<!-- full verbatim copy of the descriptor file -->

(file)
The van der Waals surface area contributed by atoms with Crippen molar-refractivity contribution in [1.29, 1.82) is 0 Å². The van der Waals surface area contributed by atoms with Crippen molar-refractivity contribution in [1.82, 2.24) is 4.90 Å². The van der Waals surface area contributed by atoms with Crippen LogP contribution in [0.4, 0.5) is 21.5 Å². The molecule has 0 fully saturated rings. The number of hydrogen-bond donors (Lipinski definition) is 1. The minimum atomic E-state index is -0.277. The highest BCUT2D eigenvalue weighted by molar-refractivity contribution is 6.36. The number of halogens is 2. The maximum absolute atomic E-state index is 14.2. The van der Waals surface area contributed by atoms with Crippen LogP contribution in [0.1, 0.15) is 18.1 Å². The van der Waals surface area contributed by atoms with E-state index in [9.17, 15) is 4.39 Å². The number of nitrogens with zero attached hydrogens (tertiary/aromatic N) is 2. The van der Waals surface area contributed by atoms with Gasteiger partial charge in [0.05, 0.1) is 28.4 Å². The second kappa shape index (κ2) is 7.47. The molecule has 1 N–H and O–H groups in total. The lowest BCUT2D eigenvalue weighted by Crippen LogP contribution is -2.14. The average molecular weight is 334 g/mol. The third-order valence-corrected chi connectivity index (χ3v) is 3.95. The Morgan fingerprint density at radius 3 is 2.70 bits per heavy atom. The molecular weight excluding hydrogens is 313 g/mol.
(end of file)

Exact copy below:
The van der Waals surface area contributed by atoms with Crippen molar-refractivity contribution in [1.29, 1.82) is 0 Å². The van der Waals surface area contributed by atoms with Crippen molar-refractivity contribution in [1.82, 2.24) is 4.90 Å². The van der Waals surface area contributed by atoms with Crippen LogP contribution in [0.4, 0.5) is 21.5 Å². The molecule has 0 fully saturated rings. The number of hydrogen-bond donors (Lipinski definition) is 1. The minimum atomic E-state index is -0.277. The highest BCUT2D eigenvalue weighted by molar-refractivity contribution is 6.36. The number of halogens is 2. The maximum absolute atomic E-state index is 14.2. The van der Waals surface area contributed by atoms with Crippen LogP contribution in [0.1, 0.15) is 18.1 Å². The van der Waals surface area contributed by atoms with E-state index in [9.17, 15) is 4.39 Å². The number of nitrogens with zero attached hydrogens (tertiary/aromatic N) is 2. The van der Waals surface area contributed by atoms with Gasteiger partial charge in [0.05, 0.1) is 28.4 Å². The second kappa shape index (κ2) is 7.47. The molecule has 1 N–H and O–H groups in total. The lowest BCUT2D eigenvalue weighted by Crippen LogP contribution is -2.14. The average molecular weight is 334 g/mol. The third-order valence-corrected chi connectivity index (χ3v) is 3.95. The Morgan fingerprint density at radius 3 is 2.70 bits per heavy atom. The molecular weight excluding hydrogens is 313 g/mol.